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What Depression Does To The Structure of Your Brain & How You Can Change It Back

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According to the World Health Organization (WHO), approximately 400 million people, of all ages, suffer from depression, making it the leading cause of disability worldwide.

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This is a massive target market for pharmaceutical companies, and that’s no secret. There are huge profits to be had, and drug companies are taking every opportunity to make the most of this seemingly limitless source of income — at the expense of the consumer. It is not difficult to find evidence to support this notion, and a recent study published in the British Medical Journal is just one of many compelling examples. The study showed that pharmaceutical companies were not disclosing all information regarding the results of their drug trials. Researchers looked at documents from 70 different double-blind, placebo-controlled trials of selective serotonin reuptake inhibitors (SSRI) and serotonin and norepinephrine reuptake inhibitors (SNRI) and found that the full extent of serious harm in clinical study reports went unreported.

And it’s not the first time this has happened. To read more about that and to find the study, click here.

Not feeling well can take a toll on your physical health in a number of ways; when it comes to the brain, episodes of constant depression can actually reduce the size of your hippocampus — an area of the brain involved in forming and regulating emotions and memory. This is especially concerning for teenagers, given their brains are still developing in significant ways.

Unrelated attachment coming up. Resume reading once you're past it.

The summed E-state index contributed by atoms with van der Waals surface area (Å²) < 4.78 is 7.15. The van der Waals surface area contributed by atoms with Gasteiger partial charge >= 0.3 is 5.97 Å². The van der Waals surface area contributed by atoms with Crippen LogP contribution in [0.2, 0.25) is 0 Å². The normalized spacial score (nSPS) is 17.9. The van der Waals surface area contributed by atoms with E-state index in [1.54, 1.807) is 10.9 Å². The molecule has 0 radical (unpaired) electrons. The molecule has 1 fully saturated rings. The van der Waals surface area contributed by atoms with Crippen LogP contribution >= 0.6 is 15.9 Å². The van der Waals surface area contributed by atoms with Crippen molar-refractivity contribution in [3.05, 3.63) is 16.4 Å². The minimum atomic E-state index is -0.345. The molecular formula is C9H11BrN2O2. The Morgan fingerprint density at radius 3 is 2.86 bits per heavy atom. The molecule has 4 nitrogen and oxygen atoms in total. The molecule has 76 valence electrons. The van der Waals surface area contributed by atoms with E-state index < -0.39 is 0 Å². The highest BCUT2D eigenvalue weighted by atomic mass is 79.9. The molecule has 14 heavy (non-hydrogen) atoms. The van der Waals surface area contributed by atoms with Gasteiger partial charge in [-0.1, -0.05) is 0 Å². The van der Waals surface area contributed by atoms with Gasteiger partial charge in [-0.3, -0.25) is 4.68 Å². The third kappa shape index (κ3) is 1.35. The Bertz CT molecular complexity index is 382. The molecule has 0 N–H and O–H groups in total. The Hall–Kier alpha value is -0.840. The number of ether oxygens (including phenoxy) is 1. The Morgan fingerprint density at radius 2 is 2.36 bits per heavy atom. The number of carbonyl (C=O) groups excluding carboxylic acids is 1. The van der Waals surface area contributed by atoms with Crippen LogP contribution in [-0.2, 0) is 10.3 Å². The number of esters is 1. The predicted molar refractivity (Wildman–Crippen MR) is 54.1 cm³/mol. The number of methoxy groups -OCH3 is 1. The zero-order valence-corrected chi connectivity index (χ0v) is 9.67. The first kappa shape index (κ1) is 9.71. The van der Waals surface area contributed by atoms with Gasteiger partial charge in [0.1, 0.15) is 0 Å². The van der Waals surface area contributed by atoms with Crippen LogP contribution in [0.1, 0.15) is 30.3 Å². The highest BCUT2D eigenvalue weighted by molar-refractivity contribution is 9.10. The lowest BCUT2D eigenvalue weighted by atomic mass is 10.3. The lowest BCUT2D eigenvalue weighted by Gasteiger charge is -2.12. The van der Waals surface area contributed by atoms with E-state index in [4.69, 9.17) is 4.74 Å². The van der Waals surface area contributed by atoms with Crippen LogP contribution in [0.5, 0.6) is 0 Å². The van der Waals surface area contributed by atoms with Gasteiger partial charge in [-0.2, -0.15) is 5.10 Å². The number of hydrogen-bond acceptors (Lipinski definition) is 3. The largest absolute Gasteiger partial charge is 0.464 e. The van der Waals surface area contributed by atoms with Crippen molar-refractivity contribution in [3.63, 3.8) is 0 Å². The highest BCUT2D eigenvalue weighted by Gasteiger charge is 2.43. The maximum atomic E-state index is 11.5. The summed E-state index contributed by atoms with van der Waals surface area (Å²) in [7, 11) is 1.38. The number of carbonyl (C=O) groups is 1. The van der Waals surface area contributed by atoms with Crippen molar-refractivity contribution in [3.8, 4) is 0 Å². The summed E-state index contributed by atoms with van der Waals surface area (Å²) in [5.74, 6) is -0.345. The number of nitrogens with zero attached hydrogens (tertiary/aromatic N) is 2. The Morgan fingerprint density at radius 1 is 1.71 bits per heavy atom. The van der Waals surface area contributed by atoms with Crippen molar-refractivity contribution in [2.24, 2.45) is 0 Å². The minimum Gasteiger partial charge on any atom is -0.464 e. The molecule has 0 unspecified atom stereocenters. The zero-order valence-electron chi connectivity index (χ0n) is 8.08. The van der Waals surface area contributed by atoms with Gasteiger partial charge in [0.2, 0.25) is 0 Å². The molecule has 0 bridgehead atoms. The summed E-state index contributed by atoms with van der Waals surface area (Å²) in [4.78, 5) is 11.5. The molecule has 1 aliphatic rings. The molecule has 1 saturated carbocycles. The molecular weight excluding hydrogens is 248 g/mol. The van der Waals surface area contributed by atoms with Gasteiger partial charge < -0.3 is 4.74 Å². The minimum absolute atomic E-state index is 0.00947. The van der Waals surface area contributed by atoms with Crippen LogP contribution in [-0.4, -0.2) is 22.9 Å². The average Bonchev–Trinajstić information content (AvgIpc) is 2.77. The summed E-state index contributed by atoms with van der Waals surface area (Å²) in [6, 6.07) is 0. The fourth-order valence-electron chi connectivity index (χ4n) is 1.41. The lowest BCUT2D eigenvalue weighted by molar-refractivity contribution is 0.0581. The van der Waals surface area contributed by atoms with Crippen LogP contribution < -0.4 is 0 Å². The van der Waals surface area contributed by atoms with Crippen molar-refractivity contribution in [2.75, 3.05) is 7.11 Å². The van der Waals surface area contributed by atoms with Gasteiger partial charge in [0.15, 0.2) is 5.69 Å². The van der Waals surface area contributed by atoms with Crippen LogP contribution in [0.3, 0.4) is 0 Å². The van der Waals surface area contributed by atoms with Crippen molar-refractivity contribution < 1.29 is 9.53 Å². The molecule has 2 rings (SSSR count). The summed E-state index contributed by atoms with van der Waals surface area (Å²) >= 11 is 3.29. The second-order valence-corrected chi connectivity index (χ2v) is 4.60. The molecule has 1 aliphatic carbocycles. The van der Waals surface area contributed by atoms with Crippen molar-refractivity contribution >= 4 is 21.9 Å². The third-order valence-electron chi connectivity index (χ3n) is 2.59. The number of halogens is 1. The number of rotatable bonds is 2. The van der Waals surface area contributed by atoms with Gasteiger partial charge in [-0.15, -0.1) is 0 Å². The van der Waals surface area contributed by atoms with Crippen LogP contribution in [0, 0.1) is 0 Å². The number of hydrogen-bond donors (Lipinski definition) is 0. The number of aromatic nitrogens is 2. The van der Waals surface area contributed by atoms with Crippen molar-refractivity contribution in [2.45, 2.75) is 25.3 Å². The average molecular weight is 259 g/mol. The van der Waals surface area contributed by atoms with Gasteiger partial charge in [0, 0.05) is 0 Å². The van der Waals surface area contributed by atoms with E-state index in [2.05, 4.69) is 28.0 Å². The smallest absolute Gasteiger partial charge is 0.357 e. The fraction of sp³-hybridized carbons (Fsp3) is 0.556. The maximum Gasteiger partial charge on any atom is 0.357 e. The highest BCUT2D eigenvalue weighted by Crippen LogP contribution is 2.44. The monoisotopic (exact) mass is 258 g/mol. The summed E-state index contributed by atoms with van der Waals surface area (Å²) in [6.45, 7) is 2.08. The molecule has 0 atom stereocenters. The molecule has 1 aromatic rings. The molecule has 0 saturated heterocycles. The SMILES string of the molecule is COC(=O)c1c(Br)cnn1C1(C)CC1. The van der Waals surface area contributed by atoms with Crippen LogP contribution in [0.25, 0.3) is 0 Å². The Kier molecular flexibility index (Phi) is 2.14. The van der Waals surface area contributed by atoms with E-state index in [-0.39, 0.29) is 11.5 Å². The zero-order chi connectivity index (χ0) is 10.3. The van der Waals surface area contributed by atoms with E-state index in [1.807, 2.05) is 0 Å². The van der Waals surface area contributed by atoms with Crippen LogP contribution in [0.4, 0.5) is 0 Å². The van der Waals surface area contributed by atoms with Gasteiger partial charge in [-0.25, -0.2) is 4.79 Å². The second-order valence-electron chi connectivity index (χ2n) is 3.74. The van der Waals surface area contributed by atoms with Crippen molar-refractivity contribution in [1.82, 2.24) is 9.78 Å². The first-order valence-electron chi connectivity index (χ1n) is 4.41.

There is good news, however: the damage can be reversed, and you can change your brain in a number of different ways, but to do so requires you to make the decision to help yourself and then act on it.

Depression and Your Brain

Several studies have stated that depressed people tend to have a smaller hippocampus. According to Professor Ian Hickie of The University of Sydney’s Brain and Mind Research Institute:

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[The] more episodes of depression a person had, the greater the reduction in hippocampus size. So recurrent or persistent depression does more harm to the hippocampus the more you leave it untreated.

This largely settles the question of what comes first: the smaller hippocampus or the depression? The damage to the brain comes from recurrent illness…

Other studies have demonstrated reversibility, and the hippocampus is one of the unique areas of the brain that rapidly generates new connections between cells, and what are lost here are connections between cells rather than the cells themselves.

Treating depression effectively does not just mean medicines. If you are unemployed, for example, and then sit in a room doing nothing as a result, this can shrink the hippocampus. So social interventions are just as important, and treatments such as fish oils are also thought to be neuro-protective.  (source)(source)

It’s also noteworthy to mention here that feelings of sadness and negativity can code different information into the heart’s electromagnetic field, and the heart will actually send signals to the brain that can create chaos in the nervous system. These findings come from the scientists at the Institute of HeartMath, who investigate heart and brain interaction. You can read more about that here.

Scientists have also used brain magnetic resonance imaging (MRI) data to test the hypothesis that depression changes the brain. For example, an international team of researchers found  those who suffered from recurring depression do indeed have a smaller hippocampus.